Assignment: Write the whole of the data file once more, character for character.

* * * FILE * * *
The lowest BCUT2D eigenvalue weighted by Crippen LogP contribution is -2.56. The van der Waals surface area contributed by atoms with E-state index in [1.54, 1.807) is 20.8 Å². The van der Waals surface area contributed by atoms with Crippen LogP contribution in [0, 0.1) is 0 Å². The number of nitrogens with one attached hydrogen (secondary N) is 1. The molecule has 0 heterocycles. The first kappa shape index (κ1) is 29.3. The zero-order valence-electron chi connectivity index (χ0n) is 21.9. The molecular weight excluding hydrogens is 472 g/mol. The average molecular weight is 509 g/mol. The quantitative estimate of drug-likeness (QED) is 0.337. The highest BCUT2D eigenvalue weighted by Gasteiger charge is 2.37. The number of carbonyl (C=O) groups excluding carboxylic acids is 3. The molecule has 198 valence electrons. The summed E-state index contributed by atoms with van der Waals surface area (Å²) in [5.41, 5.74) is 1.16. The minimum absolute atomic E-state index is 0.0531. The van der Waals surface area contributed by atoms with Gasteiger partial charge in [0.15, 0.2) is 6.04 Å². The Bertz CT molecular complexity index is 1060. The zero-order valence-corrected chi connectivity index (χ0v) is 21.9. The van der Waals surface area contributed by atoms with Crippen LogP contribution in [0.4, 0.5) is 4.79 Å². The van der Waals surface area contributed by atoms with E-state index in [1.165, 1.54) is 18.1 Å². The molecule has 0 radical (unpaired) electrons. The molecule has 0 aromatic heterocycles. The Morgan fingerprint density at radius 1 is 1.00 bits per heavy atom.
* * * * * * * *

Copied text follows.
The lowest BCUT2D eigenvalue weighted by Crippen LogP contribution is -2.56. The van der Waals surface area contributed by atoms with E-state index in [1.54, 1.807) is 20.8 Å². The van der Waals surface area contributed by atoms with Crippen LogP contribution in [0, 0.1) is 0 Å². The number of nitrogens with one attached hydrogen (secondary N) is 1. The molecule has 0 heterocycles. The first kappa shape index (κ1) is 29.3. The zero-order valence-electron chi connectivity index (χ0n) is 21.9. The molecular weight excluding hydrogens is 472 g/mol. The average molecular weight is 509 g/mol. The quantitative estimate of drug-likeness (QED) is 0.337. The highest BCUT2D eigenvalue weighted by Gasteiger charge is 2.37. The number of carbonyl (C=O) groups excluding carboxylic acids is 3. The molecule has 198 valence electrons. The summed E-state index contributed by atoms with van der Waals surface area (Å²) in [5.41, 5.74) is 1.16. The minimum absolute atomic E-state index is 0.0531. The van der Waals surface area contributed by atoms with Gasteiger partial charge in [0.15, 0.2) is 6.04 Å². The Bertz CT molecular complexity index is 1060. The zero-order valence-corrected chi connectivity index (χ0v) is 21.9. The van der Waals surface area contributed by atoms with Crippen LogP contribution in [0.4, 0.5) is 4.79 Å². The van der Waals surface area contributed by atoms with E-state index in [1.165, 1.54) is 18.1 Å². The molecule has 0 radical (unpaired) electrons. The molecule has 0 aromatic heterocycles. The Morgan fingerprint density at radius 1 is 1.00 bits per heavy atom.